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Melancholia of FreedomSocial Life in an Indian Township in South Africa$
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Thomas Blom Hansen

Print publication date: 2012

Print ISBN-13: 9780691152950

Published to Princeton Scholarship Online: October 2017

DOI: 10.23943/princeton/9780691152950.001.0001

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Introduction

Introduction

Chapter:
(p.1) Introduction
Source:
Melancholia of Freedom
Author(s):

Thomas Blom Hansen

Publisher:
Princeton University Press
DOI:10.23943/princeton/9780691152950.003.0001

This introductory chapter looks at how every South African had to learn to live according to a complex cultural economy that was structured by several forms of (imputed) gaze. This is because life during apartheid became so rigidly divided along race lines, and yet remained intimate and close in workplaces and homes. Racialized identities and anxieties were played out at every level of social and intimate life. The result was a set of complex, performative anxieties that are by no means unique to South Africa but became more developed there than in most other societies. The chapter suggests that the legacy of colonial and apartheid regulation and cultural policy has made the embodied imagination of a range of imputed gazes extraordinarily compelling and complex in everyday life.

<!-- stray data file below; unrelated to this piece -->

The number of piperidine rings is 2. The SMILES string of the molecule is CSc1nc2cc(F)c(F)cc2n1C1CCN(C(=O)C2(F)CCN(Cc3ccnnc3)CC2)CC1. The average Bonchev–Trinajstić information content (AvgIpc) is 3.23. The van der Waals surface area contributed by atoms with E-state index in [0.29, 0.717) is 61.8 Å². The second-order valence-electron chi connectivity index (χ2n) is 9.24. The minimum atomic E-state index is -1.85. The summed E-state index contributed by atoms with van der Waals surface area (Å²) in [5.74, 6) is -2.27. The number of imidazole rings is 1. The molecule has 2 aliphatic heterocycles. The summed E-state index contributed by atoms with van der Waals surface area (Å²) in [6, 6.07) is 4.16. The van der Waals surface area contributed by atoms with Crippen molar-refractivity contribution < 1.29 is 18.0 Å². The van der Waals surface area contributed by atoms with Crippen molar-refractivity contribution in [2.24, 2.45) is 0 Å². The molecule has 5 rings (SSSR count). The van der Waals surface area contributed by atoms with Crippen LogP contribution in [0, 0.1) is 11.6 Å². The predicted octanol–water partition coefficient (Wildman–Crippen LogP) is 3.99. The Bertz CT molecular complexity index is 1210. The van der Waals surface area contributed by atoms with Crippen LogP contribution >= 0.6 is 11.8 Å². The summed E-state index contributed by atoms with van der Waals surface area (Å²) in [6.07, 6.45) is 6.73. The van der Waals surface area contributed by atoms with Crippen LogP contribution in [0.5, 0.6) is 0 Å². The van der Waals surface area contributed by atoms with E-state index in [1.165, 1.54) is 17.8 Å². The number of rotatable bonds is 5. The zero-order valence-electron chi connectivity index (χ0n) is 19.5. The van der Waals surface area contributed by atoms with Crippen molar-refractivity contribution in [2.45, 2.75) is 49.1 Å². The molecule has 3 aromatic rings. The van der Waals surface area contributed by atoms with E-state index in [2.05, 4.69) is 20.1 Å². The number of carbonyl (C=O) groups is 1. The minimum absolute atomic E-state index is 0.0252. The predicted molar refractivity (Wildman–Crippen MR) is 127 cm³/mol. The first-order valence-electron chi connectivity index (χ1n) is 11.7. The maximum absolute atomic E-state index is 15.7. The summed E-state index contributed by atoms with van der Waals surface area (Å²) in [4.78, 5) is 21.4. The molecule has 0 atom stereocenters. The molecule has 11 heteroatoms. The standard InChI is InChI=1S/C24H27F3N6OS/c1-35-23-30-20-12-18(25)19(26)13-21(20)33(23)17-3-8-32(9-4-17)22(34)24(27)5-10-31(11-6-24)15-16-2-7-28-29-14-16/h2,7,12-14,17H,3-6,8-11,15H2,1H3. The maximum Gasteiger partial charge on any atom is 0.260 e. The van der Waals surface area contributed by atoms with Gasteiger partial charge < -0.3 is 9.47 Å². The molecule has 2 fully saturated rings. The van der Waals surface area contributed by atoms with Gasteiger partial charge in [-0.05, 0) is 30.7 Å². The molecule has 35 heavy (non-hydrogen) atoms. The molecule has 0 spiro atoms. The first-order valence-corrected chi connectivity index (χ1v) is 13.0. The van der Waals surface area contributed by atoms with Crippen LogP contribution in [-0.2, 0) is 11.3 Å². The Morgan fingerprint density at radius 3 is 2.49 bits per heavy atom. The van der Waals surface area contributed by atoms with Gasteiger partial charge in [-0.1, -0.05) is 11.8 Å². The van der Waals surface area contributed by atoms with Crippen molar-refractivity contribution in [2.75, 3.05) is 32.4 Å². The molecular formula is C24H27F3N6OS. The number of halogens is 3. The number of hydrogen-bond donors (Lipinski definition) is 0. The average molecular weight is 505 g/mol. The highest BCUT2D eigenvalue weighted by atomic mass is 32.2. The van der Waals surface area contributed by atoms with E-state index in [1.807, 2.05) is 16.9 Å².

Keywords:   South Africans, cultural economy, apartheid regulation, apartheid, race lines, racialized identities, colonialism

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